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Sour note for Ghent funds

Fall Fest Preview 2012

The Ghent Film Festival absorbed a shock in April when a panel charged with assessing its artistic merit delivered a thumbs-down, wounding its pride and threatened its funding. While organizers managed to turn their critics around, months passed before the cash-strapped Flemish culture budget was expanded to accommodate the fest.

In the end it got an increase in coin up to 2016, but the experience left a bad taste. “The whole system has been called into question,” says artistic director Patrick Duynslaegher. “In four years we will probably have the same uncertainties, and maybe there should be a more viable subsidy model.”

Previously a film critic and magazine editor, Duynslaegher was appointed just before the event’s 2011 edition. A year in, he has no plans to break the fest’s tradition of showcasing film music, but he wants to extend its range beyond the symphonic.

“There are a lot of young musicians, in all kinds of contemporary music, who are very interested in movies.”

The opening picture for the upcoming 39th edition (Oct. 9-20), “The Broken Circle Breakdown,” shows the way, with a story built around a pair of bluegrass singers. The pic’s Flemish stars will perform at the fest’s closing World Soundtrack Awards ceremony alongside guest of honor James Newton Howard and Pino Donaggio, who will receive a lifetime achievement award.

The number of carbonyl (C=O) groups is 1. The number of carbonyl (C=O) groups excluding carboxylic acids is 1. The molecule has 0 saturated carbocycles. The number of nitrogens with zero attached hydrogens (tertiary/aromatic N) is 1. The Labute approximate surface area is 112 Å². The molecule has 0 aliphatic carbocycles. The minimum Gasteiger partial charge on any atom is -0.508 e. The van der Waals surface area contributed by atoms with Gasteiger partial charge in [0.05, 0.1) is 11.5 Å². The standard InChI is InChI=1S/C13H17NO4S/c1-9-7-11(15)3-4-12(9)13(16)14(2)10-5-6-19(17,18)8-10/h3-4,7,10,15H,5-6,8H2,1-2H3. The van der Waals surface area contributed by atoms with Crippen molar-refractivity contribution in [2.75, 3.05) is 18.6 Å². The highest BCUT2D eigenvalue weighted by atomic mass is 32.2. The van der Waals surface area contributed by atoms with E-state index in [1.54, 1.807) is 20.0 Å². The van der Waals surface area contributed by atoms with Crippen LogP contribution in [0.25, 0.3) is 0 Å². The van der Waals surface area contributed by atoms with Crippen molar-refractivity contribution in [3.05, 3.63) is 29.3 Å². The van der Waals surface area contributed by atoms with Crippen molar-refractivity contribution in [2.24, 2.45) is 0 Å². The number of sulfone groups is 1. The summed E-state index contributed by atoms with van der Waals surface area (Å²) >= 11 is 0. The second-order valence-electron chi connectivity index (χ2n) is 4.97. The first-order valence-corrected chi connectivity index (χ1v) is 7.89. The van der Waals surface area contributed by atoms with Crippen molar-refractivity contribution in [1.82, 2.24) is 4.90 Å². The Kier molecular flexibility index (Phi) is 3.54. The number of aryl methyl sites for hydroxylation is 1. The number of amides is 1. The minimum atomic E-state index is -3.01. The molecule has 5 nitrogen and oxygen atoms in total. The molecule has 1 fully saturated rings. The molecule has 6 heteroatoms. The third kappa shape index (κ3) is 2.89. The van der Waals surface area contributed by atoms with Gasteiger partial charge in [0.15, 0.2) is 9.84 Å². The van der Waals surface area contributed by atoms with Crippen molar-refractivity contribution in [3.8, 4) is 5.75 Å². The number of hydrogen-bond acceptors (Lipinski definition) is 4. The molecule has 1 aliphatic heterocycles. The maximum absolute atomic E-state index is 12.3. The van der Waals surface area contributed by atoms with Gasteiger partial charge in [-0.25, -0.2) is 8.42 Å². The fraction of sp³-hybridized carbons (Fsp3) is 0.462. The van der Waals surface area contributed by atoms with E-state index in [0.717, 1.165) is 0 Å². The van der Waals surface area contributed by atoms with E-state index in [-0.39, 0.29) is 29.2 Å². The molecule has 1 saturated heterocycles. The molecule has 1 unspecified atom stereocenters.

Ludovic Bource will also attend, celebrating his Oscar for “The Artist,” with the fest’s resident orchestra, the Brussels Philharmonic, which recorded the soundtrack.

Other musical events include a concert of songs from the Bond movies, performed by local talent, and a live soundtrack for Hitchcock’s “The Lodger: A Story of London Fog.”

In the film program, Duynslaegher has been charged with slimming the selection from 116 titles last year to around 80. This is about audience focus rather than saving money.

“You can’t just show endless lists of films,” he says, “you have to try to put them context.”

Thematic paths will be plotted through the program, for example linking crime scenes in the Taviani brothers’ “Caesar Must Die” to Ken Burns’ docu mini-series “Prohibition,” to a concert of film noir music.

Another theme traces the changing face of cinema, from British docu “The Last Projectionist” to Gallic thriller “La Derniere seance.”

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